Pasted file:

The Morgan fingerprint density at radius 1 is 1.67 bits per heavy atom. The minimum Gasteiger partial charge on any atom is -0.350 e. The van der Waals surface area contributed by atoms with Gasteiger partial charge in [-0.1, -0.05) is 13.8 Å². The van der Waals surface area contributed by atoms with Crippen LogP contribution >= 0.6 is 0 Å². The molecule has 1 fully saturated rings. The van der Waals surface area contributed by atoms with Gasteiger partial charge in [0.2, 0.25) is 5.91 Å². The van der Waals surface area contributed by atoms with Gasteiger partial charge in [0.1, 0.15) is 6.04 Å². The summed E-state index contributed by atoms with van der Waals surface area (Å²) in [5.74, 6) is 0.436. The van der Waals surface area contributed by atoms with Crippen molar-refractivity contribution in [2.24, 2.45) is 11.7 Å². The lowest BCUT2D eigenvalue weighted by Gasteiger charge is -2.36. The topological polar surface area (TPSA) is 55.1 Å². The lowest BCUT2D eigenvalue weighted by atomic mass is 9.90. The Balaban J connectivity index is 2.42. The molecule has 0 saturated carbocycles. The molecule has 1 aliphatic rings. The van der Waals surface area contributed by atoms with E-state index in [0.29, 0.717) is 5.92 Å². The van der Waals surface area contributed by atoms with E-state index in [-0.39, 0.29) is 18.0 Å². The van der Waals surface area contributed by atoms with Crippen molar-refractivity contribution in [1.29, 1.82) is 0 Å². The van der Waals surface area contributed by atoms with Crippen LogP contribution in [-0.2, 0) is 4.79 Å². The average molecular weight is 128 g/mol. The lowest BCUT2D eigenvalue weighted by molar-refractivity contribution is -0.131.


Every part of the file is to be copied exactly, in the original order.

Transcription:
The Morgan fingerprint density at radius 1 is 1.67 bits per heavy atom. The minimum Gasteiger partial charge on any atom is -0.350 e. The van der Waals surface area contributed by atoms with Gasteiger partial charge in [-0.1, -0.05) is 13.8 Å². The van der Waals surface area contributed by atoms with Crippen LogP contribution >= 0.6 is 0 Å². The molecule has 1 fully saturated rings. The van der Waals surface area contributed by atoms with Gasteiger partial charge in [0.2, 0.25) is 5.91 Å². The van der Waals surface area contributed by atoms with Gasteiger partial charge in [0.1, 0.15) is 6.04 Å². The summed E-state index contributed by atoms with van der Waals surface area (Å²) in [5.74, 6) is 0.436. The van der Waals surface area contributed by atoms with Crippen molar-refractivity contribution in [2.24, 2.45) is 11.7 Å². The lowest BCUT2D eigenvalue weighted by Gasteiger charge is -2.36. The topological polar surface area (TPSA) is 55.1 Å². The lowest BCUT2D eigenvalue weighted by atomic mass is 9.90. The Balaban J connectivity index is 2.42. The molecule has 0 saturated carbocycles. The molecule has 1 aliphatic rings. The van der Waals surface area contributed by atoms with E-state index in [0.29, 0.717) is 5.92 Å². The van der Waals surface area contributed by atoms with E-state index in [-0.39, 0.29) is 18.0 Å². The van der Waals surface area contributed by atoms with Crippen molar-refractivity contribution in [1.29, 1.82) is 0 Å². The van der Waals surface area contributed by atoms with Crippen LogP contribution in [-0.2, 0) is 4.79 Å². The average molecular weight is 128 g/mol. The lowest BCUT2D eigenvalue weighted by molar-refractivity contribution is -0.131.